For the more sophisticated attacks that more closely resemble phishing, the key to increasing defense is simply more awareness. The same smart practices that protect against phishing will help with SMiShing if people are aware they can be attacked this way and trained to make the right choices. At the end of the day, SMiShing is a time-tested tactic wrapped in a new package, targeting people as the weakest link in the IT security chain. That’s why it is so crucial to keep employees up to date with IT security training from Managed IT Services companies like amshot.

Looking for more protection? We can help. Set up a free consultation with an amshot pro.

Demystifying the Cloud: the Pros and Cons of Software as a Service

Ten years ago, the cloud was just a buzzword. Now, it’s a way of life for many businesses. Most people at this point are at least familiar with the idea of subscribing to software that lives online versus installing software locally on their computer. This very blog is being written on Google Docs, software accessed via the internet, and not something like Microsoft Word installed on the hard drive. 

In a nutshell, that’s the difference between typical software and “the cloud.” Many people are quite comfortable with things like Google Docs, Canva, or launching Zoom from a web browser. Just like with these consumer-oriented solutions, you might have heard of business software services that utilize the cloud such as Microsoft Teams or Salesforce. These are often referred to as “software as a service,” and typically require a subscription rather than a one-time payment. 

While it seems that everything is moving online, there are many options available for the software that businesses need to operate, both cloud-based and locally-based. The question is: Which one is right for me and my business? Here are some of the advantages and disadvantages of software as a service.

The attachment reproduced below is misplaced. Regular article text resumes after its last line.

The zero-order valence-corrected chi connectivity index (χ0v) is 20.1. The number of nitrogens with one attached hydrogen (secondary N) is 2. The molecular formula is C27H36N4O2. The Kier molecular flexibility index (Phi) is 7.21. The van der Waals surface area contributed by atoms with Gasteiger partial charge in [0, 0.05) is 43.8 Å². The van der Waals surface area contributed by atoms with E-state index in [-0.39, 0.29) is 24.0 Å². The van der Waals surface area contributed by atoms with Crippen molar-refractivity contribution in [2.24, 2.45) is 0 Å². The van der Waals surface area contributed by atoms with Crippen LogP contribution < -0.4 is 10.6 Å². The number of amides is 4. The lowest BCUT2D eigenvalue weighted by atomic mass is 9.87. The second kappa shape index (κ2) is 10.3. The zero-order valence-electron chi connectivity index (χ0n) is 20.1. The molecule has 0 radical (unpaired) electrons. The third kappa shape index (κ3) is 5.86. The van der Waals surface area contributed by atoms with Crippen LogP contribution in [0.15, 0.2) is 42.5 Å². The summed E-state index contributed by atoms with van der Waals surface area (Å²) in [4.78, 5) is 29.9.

Pro: no more updates to install

Programs need updates. Hardware needs upgrades. If those programs and computers don’t live in your office, that’s no longer your concern. When Google Docs releases a new feature, there’s nothing for this writer to install; the feature just magically appears the next time the website is launched. 

Keeping an office up-to-date, with tons of computers that each have tons of apps installed, can be a headache. That’s especially true when not being on the latest version of a program can mean exposing yourself to security vulnerabilities. It can also mean compatibility issues such as two different versions of accounting software not being able to talk to each other. Using the cloud means someone else handles all that hassle invisibly. 


Pro: less hardware to manage

Thanks to services like Microsoft Azure and  Amazon Web Services (AWS), servers can be moved to the cloud, too. Things like websites, intranet, internal file sharing, and more no longer necessarily need to be housed in your office. Not only does that come with all the advantages mentioned in the previous section, but it also applies to the hardware as well. There’s no need to worry about your online store going down because the office flooded. You won’t have to shop around for new hardware because the old gear can’t keep up after a few years. When changes happen, scaling up or down can happen on-demand; the cloud service handles it all in the background.  This is just one more aspect of the business that the cloud can take off your plate so you can focus on what you do best.